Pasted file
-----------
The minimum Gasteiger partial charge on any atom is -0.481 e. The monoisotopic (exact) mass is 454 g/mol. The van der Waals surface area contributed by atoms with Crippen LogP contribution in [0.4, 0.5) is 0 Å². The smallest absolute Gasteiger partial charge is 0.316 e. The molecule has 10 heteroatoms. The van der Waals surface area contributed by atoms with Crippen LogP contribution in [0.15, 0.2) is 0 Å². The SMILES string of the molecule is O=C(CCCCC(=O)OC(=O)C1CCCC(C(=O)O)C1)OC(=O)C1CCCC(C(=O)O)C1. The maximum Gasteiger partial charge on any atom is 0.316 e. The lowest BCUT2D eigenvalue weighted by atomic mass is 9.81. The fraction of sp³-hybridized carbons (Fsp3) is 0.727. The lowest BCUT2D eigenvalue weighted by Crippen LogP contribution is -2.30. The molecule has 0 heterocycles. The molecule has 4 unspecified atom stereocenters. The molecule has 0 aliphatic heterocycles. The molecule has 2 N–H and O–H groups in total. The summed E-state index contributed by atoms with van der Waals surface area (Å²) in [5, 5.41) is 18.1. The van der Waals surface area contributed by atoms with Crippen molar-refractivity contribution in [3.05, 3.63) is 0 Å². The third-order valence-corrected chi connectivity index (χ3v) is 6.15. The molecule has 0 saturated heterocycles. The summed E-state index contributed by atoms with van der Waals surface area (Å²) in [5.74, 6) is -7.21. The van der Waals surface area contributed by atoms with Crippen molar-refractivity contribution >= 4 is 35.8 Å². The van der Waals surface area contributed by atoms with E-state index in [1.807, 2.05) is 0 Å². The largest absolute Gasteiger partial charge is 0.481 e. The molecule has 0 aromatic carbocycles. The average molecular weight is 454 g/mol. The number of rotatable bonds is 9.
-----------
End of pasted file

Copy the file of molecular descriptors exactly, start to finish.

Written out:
The minimum Gasteiger partial charge on any atom is -0.481 e. The monoisotopic (exact) mass is 454 g/mol. The van der Waals surface area contributed by atoms with Crippen LogP contribution in [0.4, 0.5) is 0 Å². The smallest absolute Gasteiger partial charge is 0.316 e. The molecule has 10 heteroatoms. The van der Waals surface area contributed by atoms with Crippen LogP contribution in [0.15, 0.2) is 0 Å². The SMILES string of the molecule is O=C(CCCCC(=O)OC(=O)C1CCCC(C(=O)O)C1)OC(=O)C1CCCC(C(=O)O)C1. The maximum Gasteiger partial charge on any atom is 0.316 e. The lowest BCUT2D eigenvalue weighted by atomic mass is 9.81. The fraction of sp³-hybridized carbons (Fsp3) is 0.727. The lowest BCUT2D eigenvalue weighted by Crippen LogP contribution is -2.30. The molecule has 0 heterocycles. The molecule has 4 unspecified atom stereocenters. The molecule has 0 aliphatic heterocycles. The molecule has 2 N–H and O–H groups in total. The summed E-state index contributed by atoms with van der Waals surface area (Å²) in [5, 5.41) is 18.1. The van der Waals surface area contributed by atoms with Crippen molar-refractivity contribution in [3.05, 3.63) is 0 Å². The third-order valence-corrected chi connectivity index (χ3v) is 6.15. The molecule has 0 saturated heterocycles. The summed E-state index contributed by atoms with van der Waals surface area (Å²) in [5.74, 6) is -7.21. The van der Waals surface area contributed by atoms with Crippen molar-refractivity contribution >= 4 is 35.8 Å². The van der Waals surface area contributed by atoms with E-state index in [1.807, 2.05) is 0 Å². The largest absolute Gasteiger partial charge is 0.481 e. The molecule has 0 aromatic carbocycles. The average molecular weight is 454 g/mol. The number of rotatable bonds is 9.